Many American communities, including Iverson, are struggling to catch up as climate change increases flood risks.
Washington state federal rainfall mapping, which forms the basis for decisions about infrastructure and flood risk, dates back to 1973.
In Whatcom County, where Everson is located, FEMA data indicates that there are approximately 5,900 properties in special flood risk areas, indicating that they have a 1% chance of flooding each year and that the purchase of flood insurance is always mandatory, he said. Roberts. The First Street Foundation, which incorporates climate data into a similar analysis, found that about 14,500 properties are at risk there.
Roberts said, referring to a common standard used to determine who needs insurance.
Flood and housing
Floods caused by a warming climate have turned Everson’s most pressing problem – housing – into an emergency.
Before the floods, Iverson, like many American communities, was mired in a housing crisis. The pandemic has only added fuel to the crowded market as city dwellers have sought homes near Iverson – many of them searching for space and the air of the Cascade Mountains.
The developers couldn’t keep up with the explosive growth. Some Iverson residents couldn’t keep up with the high prices. In recent years, the local housing authority has imposed restrictions on who can join waiting lists for public and subsidized housing because these queues have stretched for several years.
According to the Washington Center for Real Estate Research, Whatcom County had a 1 percent vacancy rate for rental apartments before the flood hit. Meanwhile, home prices in the county rose by about 23 percent from the first quarter of 2021 to the same period in 2022. Floodwaters then forced 300 families to leave their homes and join the poor rental market. It also led to the closure of lower-income apartments in Everson, an admission that parts of this community could not be restored, even though they had been around for decades.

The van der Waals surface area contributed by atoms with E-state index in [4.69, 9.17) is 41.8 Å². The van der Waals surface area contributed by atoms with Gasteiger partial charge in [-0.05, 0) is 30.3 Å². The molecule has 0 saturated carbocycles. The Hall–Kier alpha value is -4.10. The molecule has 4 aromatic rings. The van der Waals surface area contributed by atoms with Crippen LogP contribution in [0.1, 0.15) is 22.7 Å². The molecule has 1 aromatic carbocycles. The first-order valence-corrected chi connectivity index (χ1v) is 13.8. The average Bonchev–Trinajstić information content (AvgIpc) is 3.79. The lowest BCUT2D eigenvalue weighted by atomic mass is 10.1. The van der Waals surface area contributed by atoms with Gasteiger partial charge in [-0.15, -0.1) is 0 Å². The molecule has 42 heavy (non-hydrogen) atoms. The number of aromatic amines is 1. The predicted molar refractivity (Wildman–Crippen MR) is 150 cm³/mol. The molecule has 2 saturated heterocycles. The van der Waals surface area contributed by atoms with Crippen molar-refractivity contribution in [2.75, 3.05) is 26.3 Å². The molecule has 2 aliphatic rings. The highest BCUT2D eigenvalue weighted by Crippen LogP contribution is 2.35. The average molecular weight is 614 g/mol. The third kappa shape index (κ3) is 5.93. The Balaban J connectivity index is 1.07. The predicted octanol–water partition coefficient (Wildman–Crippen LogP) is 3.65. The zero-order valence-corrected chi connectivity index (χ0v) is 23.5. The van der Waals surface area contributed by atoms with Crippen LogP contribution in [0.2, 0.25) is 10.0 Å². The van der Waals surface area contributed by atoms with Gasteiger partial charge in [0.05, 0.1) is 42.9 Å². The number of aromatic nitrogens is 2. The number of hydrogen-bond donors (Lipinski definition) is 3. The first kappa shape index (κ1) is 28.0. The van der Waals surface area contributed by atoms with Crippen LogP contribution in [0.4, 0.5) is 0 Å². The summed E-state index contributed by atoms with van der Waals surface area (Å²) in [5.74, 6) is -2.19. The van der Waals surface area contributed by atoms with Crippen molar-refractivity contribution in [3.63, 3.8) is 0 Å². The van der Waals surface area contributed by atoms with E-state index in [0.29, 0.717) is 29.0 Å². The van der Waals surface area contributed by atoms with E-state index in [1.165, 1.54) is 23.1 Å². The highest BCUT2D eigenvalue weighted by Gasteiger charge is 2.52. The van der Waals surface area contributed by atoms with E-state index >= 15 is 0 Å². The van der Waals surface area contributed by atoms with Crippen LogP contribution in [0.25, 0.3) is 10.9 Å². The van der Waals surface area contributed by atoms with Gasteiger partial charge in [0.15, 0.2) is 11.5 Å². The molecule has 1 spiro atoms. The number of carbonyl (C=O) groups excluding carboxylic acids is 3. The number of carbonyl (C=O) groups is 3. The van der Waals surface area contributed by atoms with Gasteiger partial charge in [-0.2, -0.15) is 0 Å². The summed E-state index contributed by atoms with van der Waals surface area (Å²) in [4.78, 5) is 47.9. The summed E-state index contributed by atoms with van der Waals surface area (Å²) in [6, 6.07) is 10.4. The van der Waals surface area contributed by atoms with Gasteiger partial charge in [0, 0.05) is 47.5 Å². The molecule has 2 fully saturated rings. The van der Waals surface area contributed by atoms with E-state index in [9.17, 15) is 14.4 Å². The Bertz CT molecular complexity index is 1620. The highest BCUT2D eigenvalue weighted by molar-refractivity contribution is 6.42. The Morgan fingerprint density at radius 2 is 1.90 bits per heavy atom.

“The housing crisis — it’s just exacerbating any effects of the flood,” Berry said. “I don’t think we’ll ever catch up.”
For Perry, Iverson’s part-time mayor, floodwaters ran down most everything in his life.
Perry’s grandson was trapped by the flood waters and asked Breivik to harvest it. 14 properties run by the Berry family in nearby Soma were inundated, forcing tenants to move away and require repair.
After the waters receded, Berry began taking on the dual, sometimes dueling, responsibilities of housing the Eversons and leading the city’s recovery while also searching for durable solutions to redirect future floodwaters or move people on their way.
During an early May visit to Iverson, many homes remained wrecked, and sandbags and flood debris still littered some yards. Residents continued to live in hotels, in trailers outside their uninhabitable homes, or with friends elsewhere. Some teetered on the edge of homelessness.